[Edda] Yeah, it's free and super easy. Just jump on the website lana.global and you can sign up and create what we call a virtual wardrobe. And from there you are welcome to list any items of clothing that you might have in your wardrobe. It could be something you never wear. It could be something special that you spent a lot of money on and you wish other people could wear it as well and maybe make some money back on it. And then there's the other side that if you need to borrow something, be it an evening gown or a jacket you can tap into that for four days or a week or even 21 days.

Mikhara, in your experience with Ground Chai and Ethnic LGBT+, how much does this experience that Edda touched on, differ from the findings that you wrote about in your thesis which was around Social Entrepreneurship in the context of the greater economy? [10:51]

[Mikhara Ramsing] - I did my economic thesis in social entrepreneurship and unsurprisingly the theory often differs from the practical and actually being a social entrepreneur. My thesis was built on the work of Joseph Schumpeter who's an Austrian economist and he's most famously known for this idea of creative destruction, which in innovation is this idea of innovation destroying industries as much as it's creating job industries. And that's something we really see in the 21st century really accelerated by technology. And at the heart of the creative destruction process is the entrepreneur, the individual who innovates with existing resources to create new opportunities and in the process destroying old opportunities.

And I built on that, this idea of a social entrepreneur. So my thesis was posited around this idea that social entrepreneurship would even be a greater catalyst for innovation in the sense of people donating to a charity or not for profit. Why don't you use those same funds for someone who is so bent on the same social value, but also has a business model so that money is being reinvested and redistributed. In theory, looking at a macroeconomic level that seemed to work when I did the math but in reality, I think the Australian ecosystem, we're at the very beginning in that sense. And when I look to our counterparts and I look at more developed social entrepreneurship spaces, so Estonia, Israel are really interesting to watch - Europe, America, we still don't see that happening to that extent. And that doesn't surprise me either.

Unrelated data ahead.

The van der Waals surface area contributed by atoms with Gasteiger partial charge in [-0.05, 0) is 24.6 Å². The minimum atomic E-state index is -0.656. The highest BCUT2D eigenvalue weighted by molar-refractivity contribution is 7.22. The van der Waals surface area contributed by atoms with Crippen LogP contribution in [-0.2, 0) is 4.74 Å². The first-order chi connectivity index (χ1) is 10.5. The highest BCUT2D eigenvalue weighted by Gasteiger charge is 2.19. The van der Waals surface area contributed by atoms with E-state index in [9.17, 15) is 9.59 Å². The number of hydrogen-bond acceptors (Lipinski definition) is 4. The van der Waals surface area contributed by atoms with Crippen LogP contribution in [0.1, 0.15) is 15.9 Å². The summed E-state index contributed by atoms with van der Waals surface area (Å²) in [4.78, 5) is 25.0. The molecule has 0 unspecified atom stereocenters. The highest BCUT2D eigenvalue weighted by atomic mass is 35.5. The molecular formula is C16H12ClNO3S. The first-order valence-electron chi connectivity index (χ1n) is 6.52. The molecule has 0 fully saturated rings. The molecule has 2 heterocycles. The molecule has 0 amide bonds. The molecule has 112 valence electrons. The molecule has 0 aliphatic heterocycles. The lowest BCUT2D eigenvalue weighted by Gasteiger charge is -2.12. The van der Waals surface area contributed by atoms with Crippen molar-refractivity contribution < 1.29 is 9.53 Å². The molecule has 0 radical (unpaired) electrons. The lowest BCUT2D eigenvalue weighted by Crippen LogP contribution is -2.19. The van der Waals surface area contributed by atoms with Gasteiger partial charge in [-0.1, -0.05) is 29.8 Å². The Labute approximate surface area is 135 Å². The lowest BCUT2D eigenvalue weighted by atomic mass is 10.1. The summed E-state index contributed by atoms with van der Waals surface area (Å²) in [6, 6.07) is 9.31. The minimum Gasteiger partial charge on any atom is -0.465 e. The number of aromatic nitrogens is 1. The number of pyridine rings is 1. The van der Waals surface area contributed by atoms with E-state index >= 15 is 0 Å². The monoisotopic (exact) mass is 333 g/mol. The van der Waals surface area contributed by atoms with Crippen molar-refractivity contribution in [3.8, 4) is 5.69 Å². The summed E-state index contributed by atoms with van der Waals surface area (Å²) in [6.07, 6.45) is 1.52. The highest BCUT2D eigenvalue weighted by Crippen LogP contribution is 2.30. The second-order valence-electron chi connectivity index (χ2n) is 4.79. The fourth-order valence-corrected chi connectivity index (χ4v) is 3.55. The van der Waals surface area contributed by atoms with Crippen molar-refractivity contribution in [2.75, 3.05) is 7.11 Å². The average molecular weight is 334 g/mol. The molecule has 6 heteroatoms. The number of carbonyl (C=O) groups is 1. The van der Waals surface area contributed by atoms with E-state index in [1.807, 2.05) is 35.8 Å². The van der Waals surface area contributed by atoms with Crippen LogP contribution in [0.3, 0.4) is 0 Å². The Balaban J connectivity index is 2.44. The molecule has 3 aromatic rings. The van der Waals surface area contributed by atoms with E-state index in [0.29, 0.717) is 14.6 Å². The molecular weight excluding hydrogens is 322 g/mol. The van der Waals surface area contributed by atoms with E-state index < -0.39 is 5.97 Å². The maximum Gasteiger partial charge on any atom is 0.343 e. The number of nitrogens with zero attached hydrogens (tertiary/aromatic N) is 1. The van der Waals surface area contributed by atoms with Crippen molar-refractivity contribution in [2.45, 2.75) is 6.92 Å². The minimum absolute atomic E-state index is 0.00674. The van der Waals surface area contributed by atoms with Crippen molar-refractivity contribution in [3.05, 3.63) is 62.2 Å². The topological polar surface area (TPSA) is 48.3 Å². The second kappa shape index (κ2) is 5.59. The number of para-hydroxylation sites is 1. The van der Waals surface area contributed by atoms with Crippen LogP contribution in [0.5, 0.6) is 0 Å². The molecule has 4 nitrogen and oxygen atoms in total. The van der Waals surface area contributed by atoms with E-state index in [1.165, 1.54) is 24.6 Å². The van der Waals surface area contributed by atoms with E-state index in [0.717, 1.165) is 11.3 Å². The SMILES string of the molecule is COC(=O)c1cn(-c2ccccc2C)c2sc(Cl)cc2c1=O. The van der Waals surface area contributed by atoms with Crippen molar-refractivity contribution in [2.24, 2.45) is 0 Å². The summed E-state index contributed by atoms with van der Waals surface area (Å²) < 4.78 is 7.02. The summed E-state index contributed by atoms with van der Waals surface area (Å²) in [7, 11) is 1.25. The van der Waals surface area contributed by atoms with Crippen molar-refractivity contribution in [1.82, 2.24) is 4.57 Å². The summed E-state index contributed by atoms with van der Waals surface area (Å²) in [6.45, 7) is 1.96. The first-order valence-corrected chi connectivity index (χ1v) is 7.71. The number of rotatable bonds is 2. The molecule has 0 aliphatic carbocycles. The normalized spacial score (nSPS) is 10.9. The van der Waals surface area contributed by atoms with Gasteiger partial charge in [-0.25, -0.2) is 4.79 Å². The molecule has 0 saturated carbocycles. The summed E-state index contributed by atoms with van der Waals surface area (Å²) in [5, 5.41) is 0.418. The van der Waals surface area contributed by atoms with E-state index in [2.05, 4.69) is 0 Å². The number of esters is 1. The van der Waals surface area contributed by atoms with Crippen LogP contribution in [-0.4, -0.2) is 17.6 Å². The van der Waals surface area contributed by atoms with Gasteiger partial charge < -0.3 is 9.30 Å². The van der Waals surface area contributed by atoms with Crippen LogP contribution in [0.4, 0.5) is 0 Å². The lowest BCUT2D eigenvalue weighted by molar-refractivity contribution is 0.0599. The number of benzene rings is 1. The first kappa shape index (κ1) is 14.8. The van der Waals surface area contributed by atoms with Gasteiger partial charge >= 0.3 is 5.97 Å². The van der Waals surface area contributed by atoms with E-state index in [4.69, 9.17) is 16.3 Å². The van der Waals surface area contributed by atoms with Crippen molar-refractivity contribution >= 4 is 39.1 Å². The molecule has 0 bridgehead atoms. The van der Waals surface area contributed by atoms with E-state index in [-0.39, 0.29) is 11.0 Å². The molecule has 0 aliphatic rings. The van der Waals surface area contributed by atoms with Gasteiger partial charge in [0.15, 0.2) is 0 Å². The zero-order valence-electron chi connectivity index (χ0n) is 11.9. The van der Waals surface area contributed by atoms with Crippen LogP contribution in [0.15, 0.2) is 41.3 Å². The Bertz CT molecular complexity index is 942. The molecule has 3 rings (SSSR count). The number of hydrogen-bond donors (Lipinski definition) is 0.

I think it's a big mind shift to go from a really well established not for profits who do some incredible work and they have their role to play to this idea of social entrepreneurship. And I think the biggest barrier we face in that space is people just not understanding what social entrepreneurship is. And if you don't understand something and that label is not well defined, then it's hard for us as human beings to progress and trust. If you don't have trust, then it's hard for progress. In my personal lived reality, on a more micro level, I still see those macro trends at play, you know, I positioned my economy in these global trends of digitisation, which we all experience on the day to day. Globalization, not in the sense of the physical movement of labor, but the fact that I can access skills from the Philippines, from Bangladesh, from my ASEAN counterparts above me; the 620,000,000 minds above us, our closest neighbours, and there's so much skill and resources there that we can access by virtue of the internet and also collaboration.